Saturday, 25 June 2011
In its heyday what Habitat offered and was new was ‘design’. It had to be affordable to the youngish people who were anxious to buy it but cheapness was not the main attraction, and, a bit later, it offered an upward pathway to more expensive versions of the same thing, through the Conran Shop and Heals.
That particular historical moment passed. ‘Design’ became more widely and diffusely available; the market became rather more affluent; the Conran ‘style’ no longer singly characterised a particular social aspiration. You could see a dilution in the Conran Shop, but Habitat became trapped in its old model, with no clear way out or forward, and passed on to become a kind of sub-Next or Laura Ashley, unaware of its identity or place in the market (‘Next’ of course being a deliberately chosen name).
Some few years on, the new flagships in the consumer retail market are IKEA, TopShop, Primark, answering to a new need, in harder times, for permanent cheapness. ‘Design’ is important to them all, even essential to some, but ‘design’ has become a commodity, something we simply expect to be there in what we buy, and chose this or that version of. It is no longer the new dawn that Conran offered with Habitat. Cheapness is now the essential oxygen and, at least with the fashion shops, the relationship with ‘design’ has become predatory, hijacking the style of the rich for the rest of us – quite different from the old Habitat-Conran Shop ladder. The survivor and inheritor of Habitat is, I suppose, Benchmark, which, thriving though it apparently is, thrives in something of a niche.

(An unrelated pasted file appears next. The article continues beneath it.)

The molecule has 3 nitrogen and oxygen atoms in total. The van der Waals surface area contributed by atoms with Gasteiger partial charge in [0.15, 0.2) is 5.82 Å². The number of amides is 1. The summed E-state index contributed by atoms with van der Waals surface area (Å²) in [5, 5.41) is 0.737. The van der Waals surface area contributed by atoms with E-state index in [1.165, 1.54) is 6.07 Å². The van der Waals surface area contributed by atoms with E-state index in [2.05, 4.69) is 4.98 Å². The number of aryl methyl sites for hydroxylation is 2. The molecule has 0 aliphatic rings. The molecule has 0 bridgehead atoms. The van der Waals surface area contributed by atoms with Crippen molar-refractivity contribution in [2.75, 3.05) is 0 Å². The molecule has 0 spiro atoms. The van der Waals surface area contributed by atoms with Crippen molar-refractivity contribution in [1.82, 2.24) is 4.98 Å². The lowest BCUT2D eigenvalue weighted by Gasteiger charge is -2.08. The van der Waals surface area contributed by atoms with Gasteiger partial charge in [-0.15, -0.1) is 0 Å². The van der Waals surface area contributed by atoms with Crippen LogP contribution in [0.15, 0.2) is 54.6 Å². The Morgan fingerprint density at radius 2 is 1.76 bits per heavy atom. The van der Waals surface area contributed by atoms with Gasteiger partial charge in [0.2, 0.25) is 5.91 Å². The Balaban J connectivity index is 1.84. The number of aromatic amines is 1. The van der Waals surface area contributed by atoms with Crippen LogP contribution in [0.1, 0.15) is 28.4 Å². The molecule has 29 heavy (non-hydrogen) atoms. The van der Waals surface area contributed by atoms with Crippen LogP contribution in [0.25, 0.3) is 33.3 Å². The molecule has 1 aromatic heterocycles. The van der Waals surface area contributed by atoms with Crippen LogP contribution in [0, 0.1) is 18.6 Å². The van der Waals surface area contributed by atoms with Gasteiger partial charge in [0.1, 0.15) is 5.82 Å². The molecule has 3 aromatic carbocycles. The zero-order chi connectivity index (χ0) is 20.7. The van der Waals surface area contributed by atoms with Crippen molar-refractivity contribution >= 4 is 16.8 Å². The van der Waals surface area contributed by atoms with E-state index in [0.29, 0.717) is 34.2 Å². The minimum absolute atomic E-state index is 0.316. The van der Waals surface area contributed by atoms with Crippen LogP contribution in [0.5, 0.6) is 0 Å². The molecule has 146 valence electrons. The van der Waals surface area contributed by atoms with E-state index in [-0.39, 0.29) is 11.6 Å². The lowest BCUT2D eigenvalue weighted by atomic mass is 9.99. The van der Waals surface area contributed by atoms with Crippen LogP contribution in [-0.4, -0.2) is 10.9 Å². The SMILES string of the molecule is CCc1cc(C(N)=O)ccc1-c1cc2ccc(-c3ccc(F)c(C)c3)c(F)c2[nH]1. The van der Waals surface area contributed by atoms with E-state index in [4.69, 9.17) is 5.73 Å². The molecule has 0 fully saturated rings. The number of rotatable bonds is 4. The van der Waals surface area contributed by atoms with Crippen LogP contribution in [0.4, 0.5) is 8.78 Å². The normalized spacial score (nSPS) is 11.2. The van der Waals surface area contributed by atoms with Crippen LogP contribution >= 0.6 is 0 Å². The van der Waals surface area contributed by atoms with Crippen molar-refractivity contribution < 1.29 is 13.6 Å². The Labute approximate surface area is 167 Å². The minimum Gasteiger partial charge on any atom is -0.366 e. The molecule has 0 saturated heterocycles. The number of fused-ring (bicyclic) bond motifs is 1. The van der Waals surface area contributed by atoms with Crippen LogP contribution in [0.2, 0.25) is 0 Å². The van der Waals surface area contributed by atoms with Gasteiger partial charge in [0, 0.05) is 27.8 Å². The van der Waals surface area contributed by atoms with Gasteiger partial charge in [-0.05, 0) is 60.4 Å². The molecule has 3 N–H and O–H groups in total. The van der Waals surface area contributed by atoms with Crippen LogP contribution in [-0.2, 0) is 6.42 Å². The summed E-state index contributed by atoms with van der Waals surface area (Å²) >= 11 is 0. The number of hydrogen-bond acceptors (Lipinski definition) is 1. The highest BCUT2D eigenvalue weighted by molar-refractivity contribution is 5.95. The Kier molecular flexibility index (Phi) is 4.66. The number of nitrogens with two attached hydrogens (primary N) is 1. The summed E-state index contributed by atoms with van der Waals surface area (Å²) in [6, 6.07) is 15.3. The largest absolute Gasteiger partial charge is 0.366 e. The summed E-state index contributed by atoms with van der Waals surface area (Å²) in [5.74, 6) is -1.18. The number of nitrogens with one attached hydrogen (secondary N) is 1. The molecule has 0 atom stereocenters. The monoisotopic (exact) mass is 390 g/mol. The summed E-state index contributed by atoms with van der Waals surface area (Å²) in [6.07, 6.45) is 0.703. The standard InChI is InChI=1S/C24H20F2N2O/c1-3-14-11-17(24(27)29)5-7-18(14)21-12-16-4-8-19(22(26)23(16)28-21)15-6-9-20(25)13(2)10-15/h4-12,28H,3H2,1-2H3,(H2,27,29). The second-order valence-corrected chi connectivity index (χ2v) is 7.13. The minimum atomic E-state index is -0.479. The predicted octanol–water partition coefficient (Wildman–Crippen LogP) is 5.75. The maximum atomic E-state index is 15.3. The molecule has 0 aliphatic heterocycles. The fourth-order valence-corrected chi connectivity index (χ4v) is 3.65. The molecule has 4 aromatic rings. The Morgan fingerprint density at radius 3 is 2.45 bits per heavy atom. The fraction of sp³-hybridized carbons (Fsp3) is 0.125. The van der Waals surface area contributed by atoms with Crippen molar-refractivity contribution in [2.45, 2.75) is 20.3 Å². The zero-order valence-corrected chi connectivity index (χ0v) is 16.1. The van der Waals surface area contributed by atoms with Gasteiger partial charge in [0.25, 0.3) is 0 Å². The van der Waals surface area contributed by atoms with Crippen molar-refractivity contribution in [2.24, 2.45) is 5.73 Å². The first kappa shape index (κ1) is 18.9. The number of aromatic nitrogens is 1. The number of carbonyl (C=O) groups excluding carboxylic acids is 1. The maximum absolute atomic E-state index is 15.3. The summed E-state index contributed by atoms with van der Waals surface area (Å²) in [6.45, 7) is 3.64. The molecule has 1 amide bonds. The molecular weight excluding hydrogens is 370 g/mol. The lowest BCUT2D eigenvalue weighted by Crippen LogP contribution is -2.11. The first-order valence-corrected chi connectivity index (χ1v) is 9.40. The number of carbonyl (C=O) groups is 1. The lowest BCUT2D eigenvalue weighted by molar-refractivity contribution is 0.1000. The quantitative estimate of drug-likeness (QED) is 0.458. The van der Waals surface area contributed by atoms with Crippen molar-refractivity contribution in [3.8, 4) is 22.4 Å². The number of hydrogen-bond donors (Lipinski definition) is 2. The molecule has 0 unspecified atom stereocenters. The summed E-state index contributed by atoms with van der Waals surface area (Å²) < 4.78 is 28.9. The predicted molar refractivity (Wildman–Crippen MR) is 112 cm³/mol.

There was no good reason to think the Kamprad family could breathe new life into Habitat when they were trying to turn it into something that was neither IKEA, their great current success, nor the original Habitat, Conran’s old success. The demise of Habitat was perhaps symbolised when they modified its logo to put a heart inside the house instead of the old table and chairs (oddly reminiscent of Wall's icecream).
Alongside the IKEA, TopShop, Primark constellation in the modern retail sky, one can faintly discern that dimly glowing star Argos, survivor of a far distant galaxy, once known as Green Shield Stamps, predating the days even of Conran, and now certainly not shining with ‘design’ brightness but equally certainly belonging in the low-price zodiac. It is this Argos that is the new owner of Habitat – the brand, the website, the marketing operation, if not of the shops, whose premises will probably swell the ranks of charity shops and pound stores.